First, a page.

If you drove by 100 Acre Park recently you may have seen rabbits, salamanders, deer, cardinals, chipmunks and spiders photographing, writing, observing, graphing and exploring nature. No, it wasn't the actual animals doing all this activity, but teams of Ring Elementary School second- and third-graders taking part in the Chautauqua Nature Project, an interdisciplinary unit. Kim Austin's, Sue Atkins', Marcie Centi's, Heidi Maggio's, Katie Sloglund's and Melissa Yost's students walked to the park discover local nature.
''We were looking for a way to get students out of the classroom and see nature firsthand,'' said the teachers. ''It was wonderful to see the students get really excited about their discoveries. We were amazed by some of the beautiful photographs the students took, their insightful writing observations and how they really took ownership of their discoveries.''
The project, which incorporates English Language Arts, science, math and art is the first in a series of units during the four seasons including a trip to Roger Tory Peterson Institute in the winter, Jamestown Audubon Society in the spring and back to 100 Acre Lot at the end of the school year for summer.
Ring Elementary School second-grader Jocef Laboy-Alvira finds a creative angle to photograph a mushroom at 100 Acres Park.
The first trip included six stations that students rotated through. In the first station, students used digital cameras to capture their own unique perspectives of nature. Students completed a nature journal in the second station writing their observation from the day. In the third station, ''Oh Deer!'' students learned more about deer populations and how the environment affects the population positively or adversely. Students played the parts of either deer or environmental concerns such as water and graphed the results in the change in deer population.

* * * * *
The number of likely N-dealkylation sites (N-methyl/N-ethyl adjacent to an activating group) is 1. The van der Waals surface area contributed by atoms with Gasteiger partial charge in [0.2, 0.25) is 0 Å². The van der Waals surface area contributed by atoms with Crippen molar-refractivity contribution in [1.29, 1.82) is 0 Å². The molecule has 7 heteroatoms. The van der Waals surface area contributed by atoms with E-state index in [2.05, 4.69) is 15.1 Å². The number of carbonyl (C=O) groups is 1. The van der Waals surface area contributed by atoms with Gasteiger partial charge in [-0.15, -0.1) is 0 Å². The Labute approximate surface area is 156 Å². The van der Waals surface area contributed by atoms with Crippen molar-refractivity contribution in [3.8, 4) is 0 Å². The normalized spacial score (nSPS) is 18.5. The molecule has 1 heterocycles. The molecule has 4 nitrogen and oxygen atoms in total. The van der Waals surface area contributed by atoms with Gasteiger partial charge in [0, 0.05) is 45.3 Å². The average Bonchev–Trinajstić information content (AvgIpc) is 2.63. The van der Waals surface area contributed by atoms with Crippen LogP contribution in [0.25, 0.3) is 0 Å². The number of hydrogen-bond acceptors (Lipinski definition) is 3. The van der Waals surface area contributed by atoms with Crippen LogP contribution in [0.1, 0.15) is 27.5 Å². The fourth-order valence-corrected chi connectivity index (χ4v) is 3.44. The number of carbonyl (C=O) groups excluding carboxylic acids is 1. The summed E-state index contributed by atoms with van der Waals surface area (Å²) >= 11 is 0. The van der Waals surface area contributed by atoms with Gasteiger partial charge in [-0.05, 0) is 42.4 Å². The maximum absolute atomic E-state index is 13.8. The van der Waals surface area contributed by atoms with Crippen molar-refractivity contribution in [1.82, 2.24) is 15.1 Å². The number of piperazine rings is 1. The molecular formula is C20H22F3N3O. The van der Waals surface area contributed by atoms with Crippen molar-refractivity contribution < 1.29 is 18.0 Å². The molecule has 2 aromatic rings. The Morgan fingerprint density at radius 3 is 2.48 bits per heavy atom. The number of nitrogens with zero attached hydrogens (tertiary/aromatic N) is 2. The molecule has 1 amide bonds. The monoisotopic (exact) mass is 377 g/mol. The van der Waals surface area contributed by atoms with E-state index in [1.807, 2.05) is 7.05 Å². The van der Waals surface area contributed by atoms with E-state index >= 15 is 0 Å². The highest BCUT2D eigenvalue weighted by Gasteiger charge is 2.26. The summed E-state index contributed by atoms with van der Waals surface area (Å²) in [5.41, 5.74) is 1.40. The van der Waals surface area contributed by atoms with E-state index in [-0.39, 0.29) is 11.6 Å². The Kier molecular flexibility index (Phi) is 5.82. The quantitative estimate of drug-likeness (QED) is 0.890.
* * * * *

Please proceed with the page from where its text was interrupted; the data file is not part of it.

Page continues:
''I liked playing 'Oh Deer,''' said Ring Elementary School student Natalie Reinhardt. ''We could really see what happens to the deer population when there isn't enough to eat or there is a natural disaster. Deer need food, water and shelter to survive and we saw what happened when they didn't have one or more of these in their environment.''
Students became predator and prey preparing for the winter using physical activity in the fourth station. In the fifth station, students determined the answer to a mystery animal and then created a healthy trail mix. In the last station, Jamestown Audubon Society Educator Jeff Tome took students on an exploratory hike to see nature in action.
''I loved the nature walk because we saw cool stuff like a baby salamander and learned about animals' life cycles," said Ring Elementary School student Drew Carlson. ''It is really interesting to do something like this because we get out of the classroom and you actually get to see it in real-life instead of just in a book.''
The Jamestown School Forest Board, BOCES Center and Roger Tory Peterson Institute help fund the trips. The students will hold a culminating performance of all they learned throughout the year at a school assembly.